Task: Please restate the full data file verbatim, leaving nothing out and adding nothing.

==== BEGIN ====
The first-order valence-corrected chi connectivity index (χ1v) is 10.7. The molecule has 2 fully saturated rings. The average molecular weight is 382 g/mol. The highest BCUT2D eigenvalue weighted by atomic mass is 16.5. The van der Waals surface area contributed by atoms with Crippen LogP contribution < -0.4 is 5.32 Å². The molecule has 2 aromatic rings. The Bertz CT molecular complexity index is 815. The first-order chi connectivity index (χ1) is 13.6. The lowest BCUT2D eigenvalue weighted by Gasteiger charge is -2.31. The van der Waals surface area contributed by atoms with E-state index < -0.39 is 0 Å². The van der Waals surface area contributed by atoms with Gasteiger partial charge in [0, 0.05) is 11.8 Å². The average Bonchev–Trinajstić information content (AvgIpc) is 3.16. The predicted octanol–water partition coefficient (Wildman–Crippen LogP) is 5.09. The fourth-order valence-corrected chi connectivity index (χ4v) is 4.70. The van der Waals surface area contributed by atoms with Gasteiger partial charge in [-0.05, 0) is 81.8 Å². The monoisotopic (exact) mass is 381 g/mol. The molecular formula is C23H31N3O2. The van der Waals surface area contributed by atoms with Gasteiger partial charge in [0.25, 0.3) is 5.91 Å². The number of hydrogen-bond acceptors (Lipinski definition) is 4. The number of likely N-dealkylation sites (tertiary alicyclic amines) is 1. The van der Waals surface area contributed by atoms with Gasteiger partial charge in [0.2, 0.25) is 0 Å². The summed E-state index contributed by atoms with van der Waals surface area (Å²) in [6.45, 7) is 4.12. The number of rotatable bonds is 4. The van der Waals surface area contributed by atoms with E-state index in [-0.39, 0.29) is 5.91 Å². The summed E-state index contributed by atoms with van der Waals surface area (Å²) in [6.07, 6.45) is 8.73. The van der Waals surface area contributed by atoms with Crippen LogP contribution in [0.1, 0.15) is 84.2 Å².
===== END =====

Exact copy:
The first-order valence-corrected chi connectivity index (χ1v) is 10.7. The molecule has 2 fully saturated rings. The average molecular weight is 382 g/mol. The highest BCUT2D eigenvalue weighted by atomic mass is 16.5. The van der Waals surface area contributed by atoms with Crippen LogP contribution < -0.4 is 5.32 Å². The molecule has 2 aromatic rings. The Bertz CT molecular complexity index is 815. The first-order chi connectivity index (χ1) is 13.6. The lowest BCUT2D eigenvalue weighted by Gasteiger charge is -2.31. The van der Waals surface area contributed by atoms with E-state index < -0.39 is 0 Å². The van der Waals surface area contributed by atoms with Gasteiger partial charge in [0, 0.05) is 11.8 Å². The average Bonchev–Trinajstić information content (AvgIpc) is 3.16. The predicted octanol–water partition coefficient (Wildman–Crippen LogP) is 5.09. The fourth-order valence-corrected chi connectivity index (χ4v) is 4.70. The van der Waals surface area contributed by atoms with Gasteiger partial charge in [-0.05, 0) is 81.8 Å². The monoisotopic (exact) mass is 381 g/mol. The molecular formula is C23H31N3O2. The van der Waals surface area contributed by atoms with Gasteiger partial charge in [0.25, 0.3) is 5.91 Å². The number of hydrogen-bond acceptors (Lipinski definition) is 4. The number of likely N-dealkylation sites (tertiary alicyclic amines) is 1. The van der Waals surface area contributed by atoms with Gasteiger partial charge in [0.2, 0.25) is 0 Å². The summed E-state index contributed by atoms with van der Waals surface area (Å²) in [6.45, 7) is 4.12. The number of rotatable bonds is 4. The van der Waals surface area contributed by atoms with E-state index in [-0.39, 0.29) is 5.91 Å². The summed E-state index contributed by atoms with van der Waals surface area (Å²) in [6.07, 6.45) is 8.73. The van der Waals surface area contributed by atoms with Crippen LogP contribution in [0.1, 0.15) is 84.2 Å².